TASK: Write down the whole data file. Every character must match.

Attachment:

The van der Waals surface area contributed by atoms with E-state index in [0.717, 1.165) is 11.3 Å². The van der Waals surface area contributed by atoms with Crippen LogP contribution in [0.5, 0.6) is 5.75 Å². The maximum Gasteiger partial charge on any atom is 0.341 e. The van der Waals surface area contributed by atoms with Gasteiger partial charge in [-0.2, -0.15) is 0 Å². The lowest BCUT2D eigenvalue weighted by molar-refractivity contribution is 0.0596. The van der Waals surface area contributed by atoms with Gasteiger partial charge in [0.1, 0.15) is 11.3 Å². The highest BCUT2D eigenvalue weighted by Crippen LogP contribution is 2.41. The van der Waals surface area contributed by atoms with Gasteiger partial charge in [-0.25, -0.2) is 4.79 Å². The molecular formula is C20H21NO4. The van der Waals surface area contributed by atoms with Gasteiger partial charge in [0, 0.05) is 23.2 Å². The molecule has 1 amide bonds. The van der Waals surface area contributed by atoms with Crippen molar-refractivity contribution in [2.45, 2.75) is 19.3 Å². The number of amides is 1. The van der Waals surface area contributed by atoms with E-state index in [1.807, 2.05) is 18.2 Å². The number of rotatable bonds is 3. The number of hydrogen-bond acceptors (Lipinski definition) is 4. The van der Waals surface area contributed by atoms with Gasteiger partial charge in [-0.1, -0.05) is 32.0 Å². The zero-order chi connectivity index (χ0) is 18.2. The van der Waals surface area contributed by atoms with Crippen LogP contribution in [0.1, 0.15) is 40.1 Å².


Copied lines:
The van der Waals surface area contributed by atoms with E-state index in [0.717, 1.165) is 11.3 Å². The van der Waals surface area contributed by atoms with Crippen LogP contribution in [0.5, 0.6) is 5.75 Å². The maximum Gasteiger partial charge on any atom is 0.341 e. The van der Waals surface area contributed by atoms with Gasteiger partial charge in [-0.2, -0.15) is 0 Å². The lowest BCUT2D eigenvalue weighted by molar-refractivity contribution is 0.0596. The van der Waals surface area contributed by atoms with Gasteiger partial charge in [0.1, 0.15) is 11.3 Å². The highest BCUT2D eigenvalue weighted by Crippen LogP contribution is 2.41. The van der Waals surface area contributed by atoms with Gasteiger partial charge in [-0.25, -0.2) is 4.79 Å². The molecular formula is C20H21NO4. The van der Waals surface area contributed by atoms with Gasteiger partial charge in [0, 0.05) is 23.2 Å². The molecule has 1 amide bonds. The van der Waals surface area contributed by atoms with Crippen molar-refractivity contribution in [2.45, 2.75) is 19.3 Å². The number of amides is 1. The van der Waals surface area contributed by atoms with E-state index in [1.807, 2.05) is 18.2 Å². The number of rotatable bonds is 3. The number of hydrogen-bond acceptors (Lipinski definition) is 4. The van der Waals surface area contributed by atoms with Gasteiger partial charge in [-0.1, -0.05) is 32.0 Å². The zero-order chi connectivity index (χ0) is 18.2. The van der Waals surface area contributed by atoms with Crippen LogP contribution in [0.1, 0.15) is 40.1 Å².